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Trends in Molecular Medicine
Volume 27 (5), 2021, Pages 422-435

The Autoantigen Repertoire and the Microbial RNP World

Sandra G.Williams1,2, Sandra L. Wolin2

National Institute of Arthritis and Musculoskeletal and Skin Diseases (NIAMS), National Institutes of Health (NIH), Bethesda, MD, USA.


Although autoimmunity and autoimmune disease (AID) are relatively common, the repertoire of autoantigens is paradoxically very limited. Highly enriched in this autoantigen repertoire are nucleic acids and their binding proteins, which together form large macromolecular structures. Most of these complexes are of ancient evolutionary origin, with homologs throughout multiple kingdoms of life. Why and if these nucleic acid–protein particles drive the development of autoimmunity remains unresolved. Recent advances in our understanding of the microbiome may provide clues about the origins of autoimmunity – and the particular puzzle of why the autoantigen repertoire is so particularly enriched in ribonucleoprotein particles (RNPs). We discuss the possibility that autoimmunity to some RNPs may arise from molecular mimicry to microbial orthologs.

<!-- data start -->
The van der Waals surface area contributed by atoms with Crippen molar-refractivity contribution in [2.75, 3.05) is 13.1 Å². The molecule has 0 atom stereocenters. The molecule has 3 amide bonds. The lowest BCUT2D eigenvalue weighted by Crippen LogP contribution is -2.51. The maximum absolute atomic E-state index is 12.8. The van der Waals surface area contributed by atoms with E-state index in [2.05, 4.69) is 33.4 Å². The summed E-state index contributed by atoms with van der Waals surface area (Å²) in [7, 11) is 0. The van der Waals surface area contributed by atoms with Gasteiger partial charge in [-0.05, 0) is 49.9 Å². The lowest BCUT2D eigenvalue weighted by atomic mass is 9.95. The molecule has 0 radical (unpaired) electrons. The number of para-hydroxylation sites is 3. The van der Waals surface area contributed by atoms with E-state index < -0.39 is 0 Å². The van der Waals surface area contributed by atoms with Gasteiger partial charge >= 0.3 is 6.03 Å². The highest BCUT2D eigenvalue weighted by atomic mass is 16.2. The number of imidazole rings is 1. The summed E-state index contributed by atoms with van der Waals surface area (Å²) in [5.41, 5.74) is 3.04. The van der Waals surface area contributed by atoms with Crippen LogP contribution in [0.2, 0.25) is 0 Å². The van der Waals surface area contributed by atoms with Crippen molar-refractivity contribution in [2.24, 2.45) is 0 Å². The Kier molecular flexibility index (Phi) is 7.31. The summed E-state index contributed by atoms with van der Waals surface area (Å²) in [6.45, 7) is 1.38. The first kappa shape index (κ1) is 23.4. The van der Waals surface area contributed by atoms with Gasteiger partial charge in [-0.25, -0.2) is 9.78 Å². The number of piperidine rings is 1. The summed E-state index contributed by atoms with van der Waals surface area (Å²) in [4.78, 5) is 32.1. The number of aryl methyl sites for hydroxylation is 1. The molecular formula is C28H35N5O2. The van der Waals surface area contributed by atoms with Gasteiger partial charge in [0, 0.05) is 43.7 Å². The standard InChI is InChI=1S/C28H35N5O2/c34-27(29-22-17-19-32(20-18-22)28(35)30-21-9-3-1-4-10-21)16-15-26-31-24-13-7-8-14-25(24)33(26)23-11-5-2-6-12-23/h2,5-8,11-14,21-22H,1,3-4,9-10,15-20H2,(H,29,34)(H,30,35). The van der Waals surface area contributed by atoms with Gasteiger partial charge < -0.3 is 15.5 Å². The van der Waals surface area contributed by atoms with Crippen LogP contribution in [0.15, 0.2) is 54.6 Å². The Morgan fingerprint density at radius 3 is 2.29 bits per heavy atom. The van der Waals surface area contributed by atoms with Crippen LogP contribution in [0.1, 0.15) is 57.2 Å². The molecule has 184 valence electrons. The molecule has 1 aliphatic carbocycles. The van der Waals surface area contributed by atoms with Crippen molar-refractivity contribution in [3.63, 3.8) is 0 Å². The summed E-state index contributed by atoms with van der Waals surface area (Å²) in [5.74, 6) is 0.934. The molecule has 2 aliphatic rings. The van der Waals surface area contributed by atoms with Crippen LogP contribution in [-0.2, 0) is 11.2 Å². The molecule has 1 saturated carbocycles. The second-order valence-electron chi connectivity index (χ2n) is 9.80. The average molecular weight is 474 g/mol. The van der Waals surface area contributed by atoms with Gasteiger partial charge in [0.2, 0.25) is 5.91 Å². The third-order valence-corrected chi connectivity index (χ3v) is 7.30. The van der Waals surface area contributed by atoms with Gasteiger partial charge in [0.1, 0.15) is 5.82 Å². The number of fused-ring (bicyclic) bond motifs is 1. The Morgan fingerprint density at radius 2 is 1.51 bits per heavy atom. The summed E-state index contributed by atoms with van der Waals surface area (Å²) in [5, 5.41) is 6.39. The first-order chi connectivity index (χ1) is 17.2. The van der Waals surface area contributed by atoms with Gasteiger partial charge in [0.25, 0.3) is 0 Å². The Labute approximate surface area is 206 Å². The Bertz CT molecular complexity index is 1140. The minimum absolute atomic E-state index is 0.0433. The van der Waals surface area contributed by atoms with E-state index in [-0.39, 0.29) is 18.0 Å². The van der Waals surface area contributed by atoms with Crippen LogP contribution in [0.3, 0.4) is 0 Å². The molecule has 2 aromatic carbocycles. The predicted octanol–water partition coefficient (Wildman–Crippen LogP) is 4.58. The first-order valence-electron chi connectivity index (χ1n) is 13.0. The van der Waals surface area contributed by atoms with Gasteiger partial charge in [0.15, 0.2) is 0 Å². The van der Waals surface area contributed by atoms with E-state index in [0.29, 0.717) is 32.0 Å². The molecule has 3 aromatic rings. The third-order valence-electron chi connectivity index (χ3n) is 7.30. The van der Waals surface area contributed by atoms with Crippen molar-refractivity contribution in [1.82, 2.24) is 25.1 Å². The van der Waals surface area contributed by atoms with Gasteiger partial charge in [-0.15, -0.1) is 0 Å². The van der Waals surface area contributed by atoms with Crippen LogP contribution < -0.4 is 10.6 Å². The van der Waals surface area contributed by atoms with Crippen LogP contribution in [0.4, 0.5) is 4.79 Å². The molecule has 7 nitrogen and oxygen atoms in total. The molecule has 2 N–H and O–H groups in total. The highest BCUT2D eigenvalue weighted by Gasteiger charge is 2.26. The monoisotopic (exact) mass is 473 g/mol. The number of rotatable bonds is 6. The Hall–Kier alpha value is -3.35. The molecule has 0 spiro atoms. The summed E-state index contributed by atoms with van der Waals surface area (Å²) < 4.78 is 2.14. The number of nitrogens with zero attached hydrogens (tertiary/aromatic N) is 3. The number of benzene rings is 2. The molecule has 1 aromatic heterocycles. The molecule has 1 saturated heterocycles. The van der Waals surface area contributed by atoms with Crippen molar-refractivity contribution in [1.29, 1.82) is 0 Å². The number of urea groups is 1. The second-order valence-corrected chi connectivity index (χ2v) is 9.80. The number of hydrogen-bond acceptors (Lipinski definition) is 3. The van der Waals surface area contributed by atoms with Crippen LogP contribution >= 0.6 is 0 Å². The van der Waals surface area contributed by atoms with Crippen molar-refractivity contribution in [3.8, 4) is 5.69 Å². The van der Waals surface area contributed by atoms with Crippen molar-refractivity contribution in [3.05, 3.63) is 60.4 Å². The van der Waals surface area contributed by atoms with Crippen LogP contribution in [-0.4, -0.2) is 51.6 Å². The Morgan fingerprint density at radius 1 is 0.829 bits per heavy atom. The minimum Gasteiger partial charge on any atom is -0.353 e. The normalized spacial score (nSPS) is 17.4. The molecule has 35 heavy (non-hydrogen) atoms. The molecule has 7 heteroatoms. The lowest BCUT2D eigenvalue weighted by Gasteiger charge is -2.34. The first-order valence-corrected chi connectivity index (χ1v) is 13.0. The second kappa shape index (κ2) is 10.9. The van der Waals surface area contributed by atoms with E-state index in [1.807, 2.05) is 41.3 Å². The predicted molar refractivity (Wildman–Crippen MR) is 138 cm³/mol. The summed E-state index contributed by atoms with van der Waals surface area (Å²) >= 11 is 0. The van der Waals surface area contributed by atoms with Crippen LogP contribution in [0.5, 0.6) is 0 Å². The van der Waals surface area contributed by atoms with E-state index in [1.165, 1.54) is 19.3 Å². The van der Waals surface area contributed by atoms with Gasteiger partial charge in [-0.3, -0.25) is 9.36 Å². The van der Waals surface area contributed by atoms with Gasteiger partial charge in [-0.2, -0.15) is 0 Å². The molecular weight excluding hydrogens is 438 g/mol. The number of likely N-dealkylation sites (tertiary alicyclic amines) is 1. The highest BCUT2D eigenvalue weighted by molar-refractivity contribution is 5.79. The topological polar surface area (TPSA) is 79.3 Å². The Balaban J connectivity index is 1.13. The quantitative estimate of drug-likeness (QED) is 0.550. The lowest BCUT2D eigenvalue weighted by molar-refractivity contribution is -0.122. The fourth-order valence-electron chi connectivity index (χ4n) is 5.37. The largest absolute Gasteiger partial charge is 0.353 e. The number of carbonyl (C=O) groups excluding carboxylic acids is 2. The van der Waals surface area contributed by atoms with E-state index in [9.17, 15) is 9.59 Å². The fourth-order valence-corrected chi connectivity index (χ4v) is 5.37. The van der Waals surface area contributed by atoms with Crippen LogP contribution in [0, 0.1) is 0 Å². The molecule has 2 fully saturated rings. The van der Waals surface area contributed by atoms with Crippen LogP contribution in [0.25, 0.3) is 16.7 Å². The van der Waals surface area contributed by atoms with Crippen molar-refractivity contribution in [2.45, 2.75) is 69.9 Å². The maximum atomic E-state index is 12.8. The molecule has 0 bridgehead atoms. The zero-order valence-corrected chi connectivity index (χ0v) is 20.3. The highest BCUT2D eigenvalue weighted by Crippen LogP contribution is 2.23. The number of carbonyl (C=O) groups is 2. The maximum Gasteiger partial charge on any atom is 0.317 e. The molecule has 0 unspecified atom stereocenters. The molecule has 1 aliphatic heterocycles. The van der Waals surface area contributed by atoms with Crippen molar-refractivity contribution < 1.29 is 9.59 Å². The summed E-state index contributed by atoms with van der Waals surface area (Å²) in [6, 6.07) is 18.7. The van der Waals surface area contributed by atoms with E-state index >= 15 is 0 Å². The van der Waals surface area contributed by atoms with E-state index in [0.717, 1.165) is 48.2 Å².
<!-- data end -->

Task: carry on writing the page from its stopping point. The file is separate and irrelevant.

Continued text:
Keywords: autoantigens, RNA–protein complexes, molecular mimicry, microbiome.

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